The International Press Institute (IPI) underscored its staunch support for the Crime and Corruption Investigative Network (KRIK) in Serbia as it faces a mounting barrage of vexatious defamation lawsuits and damaging court verdicts.
IPI said that, in recent years, KRIK investigations have rattled the government of Serbian President Aleksandar Vucic and implicated multiple ministers and MPs in alleged corruption scandals, “drawing the intensifying ire of the ruling party and its allies.”
It noted that KRIK and its journalists have been hit with an avalanche of what IPI and other international press freedom organizations have long deemed to be “strategic lawsuits against public participation” (SLAPPs) – vexatious civil and criminal defamation suits aimed at intimidating the media outlet and draining it of both financial resources and time.
“Unlike in other European countries where SLAPPs are often ultimately thrown out following a costly and lengthy legal process, in Serbia KRIK has been on the losing end of court verdicts in the past. IPI and our partners have previously raised concerns about such decisions, which pose serious questions about the independence of the judicial system in Serbia and represent a major threat to media freedom,” it said.
After a recent visit to Belgrade, IPI and other press freedom groups condemned the deteriorating state of free media and the crisis facing independent journalism, citing the legal pressure on KRIK as a key example, reads the statement.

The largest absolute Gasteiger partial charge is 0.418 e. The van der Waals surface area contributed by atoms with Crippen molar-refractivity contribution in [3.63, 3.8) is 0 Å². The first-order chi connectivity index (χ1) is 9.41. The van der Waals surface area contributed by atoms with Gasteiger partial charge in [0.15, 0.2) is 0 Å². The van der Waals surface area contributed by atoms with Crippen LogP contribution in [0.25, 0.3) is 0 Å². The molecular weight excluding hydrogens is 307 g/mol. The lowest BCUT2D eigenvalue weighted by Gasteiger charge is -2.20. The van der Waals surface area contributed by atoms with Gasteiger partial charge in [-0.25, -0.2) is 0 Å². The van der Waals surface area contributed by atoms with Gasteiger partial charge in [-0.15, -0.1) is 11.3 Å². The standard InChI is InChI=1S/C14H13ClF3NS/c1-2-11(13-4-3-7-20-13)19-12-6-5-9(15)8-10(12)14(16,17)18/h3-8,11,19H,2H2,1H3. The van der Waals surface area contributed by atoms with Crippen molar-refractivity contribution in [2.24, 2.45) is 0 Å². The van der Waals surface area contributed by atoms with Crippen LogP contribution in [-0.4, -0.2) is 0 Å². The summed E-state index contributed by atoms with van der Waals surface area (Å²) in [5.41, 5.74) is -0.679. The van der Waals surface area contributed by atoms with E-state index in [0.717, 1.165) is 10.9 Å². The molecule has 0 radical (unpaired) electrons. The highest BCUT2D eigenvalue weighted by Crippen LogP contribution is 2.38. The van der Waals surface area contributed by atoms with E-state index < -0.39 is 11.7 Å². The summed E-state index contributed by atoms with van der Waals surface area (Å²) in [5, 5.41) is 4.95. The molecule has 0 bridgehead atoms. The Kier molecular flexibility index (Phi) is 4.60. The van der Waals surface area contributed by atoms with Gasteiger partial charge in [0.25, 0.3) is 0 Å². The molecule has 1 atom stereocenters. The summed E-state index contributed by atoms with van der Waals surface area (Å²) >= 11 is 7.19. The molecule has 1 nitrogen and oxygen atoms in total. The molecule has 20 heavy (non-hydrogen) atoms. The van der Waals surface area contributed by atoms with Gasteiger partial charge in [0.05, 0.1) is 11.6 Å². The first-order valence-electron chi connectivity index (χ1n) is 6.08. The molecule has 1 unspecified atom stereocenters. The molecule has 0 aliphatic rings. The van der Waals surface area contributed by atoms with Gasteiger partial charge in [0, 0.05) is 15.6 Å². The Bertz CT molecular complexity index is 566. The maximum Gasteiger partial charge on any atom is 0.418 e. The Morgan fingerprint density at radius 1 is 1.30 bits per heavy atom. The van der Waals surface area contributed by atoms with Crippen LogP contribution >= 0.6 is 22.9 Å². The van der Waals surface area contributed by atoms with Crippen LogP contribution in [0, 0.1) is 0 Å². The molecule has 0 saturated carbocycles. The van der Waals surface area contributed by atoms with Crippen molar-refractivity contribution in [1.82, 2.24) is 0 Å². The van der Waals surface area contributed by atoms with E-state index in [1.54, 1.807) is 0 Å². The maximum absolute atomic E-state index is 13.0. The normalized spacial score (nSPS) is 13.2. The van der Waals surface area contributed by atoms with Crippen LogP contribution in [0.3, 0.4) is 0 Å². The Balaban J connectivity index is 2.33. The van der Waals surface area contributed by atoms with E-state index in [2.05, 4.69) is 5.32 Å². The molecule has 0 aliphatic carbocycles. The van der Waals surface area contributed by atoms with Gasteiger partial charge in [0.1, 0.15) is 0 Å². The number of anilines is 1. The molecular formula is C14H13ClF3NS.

“Serbia continues to be one of the worst countries in Europe for SLAPPs and the number of documented cases is on the rise. IPI believes the aim of these lawsuits is to isolate KRIK and pressure it into submission, muzzling its important watchdog journalism. This cannot be allowed to happen. IPI calls for renewed support for KRIK’s mission from the international community, as well as from Europe’s journalistic and press freedom communities,” said IPI.
It noted that earlier this month KRIK received a 12th SLAPP lawsuit, initiated by Nikola Petrovic, a businessman and close ally of Serbian President Vucic.
“The lawsuit targeted editor-in-chief Stevan Dojcinovic and investigative reporters Bojana Jovanovic and Dragana Peco. It stemmed from an article about his alleged connections with drug trafficking networks in the Balkans and Colombia,” said IPI.
It further said that earlier this week KRIK was then convicted in the High Court in Belgrade for simply reporting on the SLAPPs it was facing.
“In 2021 it had published a list of individuals who had sued the newsroom, reporting that the majority of lawsuits had been filed by people connected to the government and stating that in their opinion these lawsuits were aimed at silencing their journalism,” said IPI.
The International Press Institute said it was “alarmed” by this ruling, and added that “the fact that a professional media outlet can be convicted for simply stating its opinion that it had been targeted by SLAPPs represents a new level of absurdity.”